This week, researchers report new findings that elucidate the role of NOD2, a key molecular player in Crohns Disease, in the cellular signaling pathways that control inflammatory responses. NOD2s clinical relevance is clear from the fact that it is encoded by a Crohns Disease susceptibility gene. Understanding NOD2 has posed a particularly intriguing challenge for researchers because it appears able to somehow both activate and inhibit inflammatory cytokine responses in the cell. The work is reported by Lewis Cantley and colleagues at Harvard Medical School.
Crohns Disease is an autoimmune inflammatory disorder of the gastrointestinal tract and is histologically characterized by inflammation, epithelial ulceration, fissure formation, and stenosis of segments of the entire gastrointestinal tract. The disease leads to significant morbidity and is thought to result from an inappropriate immune response to bacteria that normally inhabit the gastrointestinal tract. Because Crohns Disease is characterized by too much initial acute inflammation, and, subsequently, too little subsequent negative regulation of that inflammatory response, pro-inflammatory and anti-inflammatory pathways appear to be faulty.
Previous work has shown that NOD2 acts as an intracellular receptor for bacteria and bacterial breakdown products, and because it appears capable of both activating and inhibiting inflammatory responses, NOD2 serves as a key integration point for the gastrointestinal tracts response to infectious organisms. The biochemical nature of NOD2s dichotomous role is unknown. In the new work, the researchers shed light on this problem by showing that NOD2 activation leads to the modification of NEMO, a central component of the NF-kB signaling pathway controlling inflammatory responses. NOD2 mutations responsible for Crohns Disease cause polymorphisms that prevent the NOD2 protein from properly modifying NEMO. These results suggest that this previously unrecognized modification on a component of the major inflammatory signaling pathway in the body helps to integrate inflammatory signals. These results also suggest that this signaling mechanism may ultimately represent a pharmacological target for the amelioration of Crohns Disease.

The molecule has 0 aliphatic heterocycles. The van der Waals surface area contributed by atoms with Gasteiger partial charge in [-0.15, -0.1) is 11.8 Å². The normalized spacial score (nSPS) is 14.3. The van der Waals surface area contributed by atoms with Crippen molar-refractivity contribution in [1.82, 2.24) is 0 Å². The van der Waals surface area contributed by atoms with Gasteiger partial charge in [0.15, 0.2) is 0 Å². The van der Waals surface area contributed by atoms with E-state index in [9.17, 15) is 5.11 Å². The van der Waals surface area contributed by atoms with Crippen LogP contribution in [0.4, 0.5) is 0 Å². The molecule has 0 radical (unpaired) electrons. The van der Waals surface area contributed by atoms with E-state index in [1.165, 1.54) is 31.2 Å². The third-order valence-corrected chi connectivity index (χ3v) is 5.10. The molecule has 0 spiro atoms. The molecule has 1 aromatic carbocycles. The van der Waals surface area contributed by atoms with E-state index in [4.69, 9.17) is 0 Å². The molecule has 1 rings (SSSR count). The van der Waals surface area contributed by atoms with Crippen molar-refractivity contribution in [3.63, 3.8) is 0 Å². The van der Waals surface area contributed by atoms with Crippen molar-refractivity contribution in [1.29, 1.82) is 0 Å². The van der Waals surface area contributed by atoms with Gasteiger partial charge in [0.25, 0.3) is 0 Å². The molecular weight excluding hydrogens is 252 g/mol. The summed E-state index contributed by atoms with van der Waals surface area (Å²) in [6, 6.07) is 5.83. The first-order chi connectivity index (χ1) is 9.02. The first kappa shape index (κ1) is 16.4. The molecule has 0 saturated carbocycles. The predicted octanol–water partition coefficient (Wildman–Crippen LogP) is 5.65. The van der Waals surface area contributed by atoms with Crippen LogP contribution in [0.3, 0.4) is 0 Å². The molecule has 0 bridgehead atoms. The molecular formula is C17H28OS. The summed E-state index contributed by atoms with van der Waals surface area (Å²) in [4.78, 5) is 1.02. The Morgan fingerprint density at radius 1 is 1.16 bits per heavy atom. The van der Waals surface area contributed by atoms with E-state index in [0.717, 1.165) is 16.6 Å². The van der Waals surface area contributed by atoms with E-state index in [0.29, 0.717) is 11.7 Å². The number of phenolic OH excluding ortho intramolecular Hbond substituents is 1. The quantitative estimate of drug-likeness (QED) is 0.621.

Making fuel out of thick air
08.12.2017 | DOE/Argonne National Laboratory
‘Spying’ on the hidden geometry of complex networks through machine intelligence
08.12.2017 | Technische Universität Dresden
The miniaturization of the current technology of storage media is hindered by fundamental limits of quantum mechanics. A new approach consists in using so-called spin-crossover molecules as the smallest possible storage unit. Similar to normal hard drives, these special molecules can save information via their magnetic state. A research team from Kiel University has now managed to successfully place a new class of spin-crossover molecules onto a surface and to improve the molecule’s storage capacity. The storage density of conventional hard drives could therefore theoretically be increased by more than one hundred fold. The study has been published in the scientific journal Nano Letters.
Over the past few years, the building blocks of storage media have gotten ever smaller. But further miniaturization of the current technology is hindered by...
With innovative experiments, researchers at the Helmholtz-Zentrums Geesthacht and the Technical University Hamburg unravel why tiny metallic structures are extremely strong
Light-weight and simultaneously strong – porous metallic nanomaterials promise interesting applications as, for instance, for future aeroplanes with enhanced...
An interdisciplinary group of researchers interfaced individual bacteria with a computer to build a hybrid bio-digital circuit - Study published in Nature Communications
Scientists at the Institute of Science and Technology Austria (IST Austria) have managed to control the behavior of individual bacteria by connecting them to a...
Physicists in the Laboratory for Attosecond Physics (run jointly by LMU Munich and the Max Planck Institute for Quantum Optics) have developed an attosecond electron microscope that allows them to visualize the dispersion of light in time and space, and observe the motions of electrons in atoms.
The most basic of all physical interactions in nature is that between light and matter. This interaction takes place in attosecond times (i.e. billionths of a...
Transistors based on carbon nanostructures: what sounds like a futuristic dream could be reality in just a few years' time. An international research team working with Empa has now succeeded in producing nanotransistors from graphene ribbons that are only a few atoms wide, as reported in the current issue of the trade journal "Nature Communications."
Graphene ribbons that are only a few atoms wide, so-called graphene nanoribbons, have special electrical properties that make them promising candidates for the...
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08.12.2017 | Information Technology
08.12.2017 | Information Technology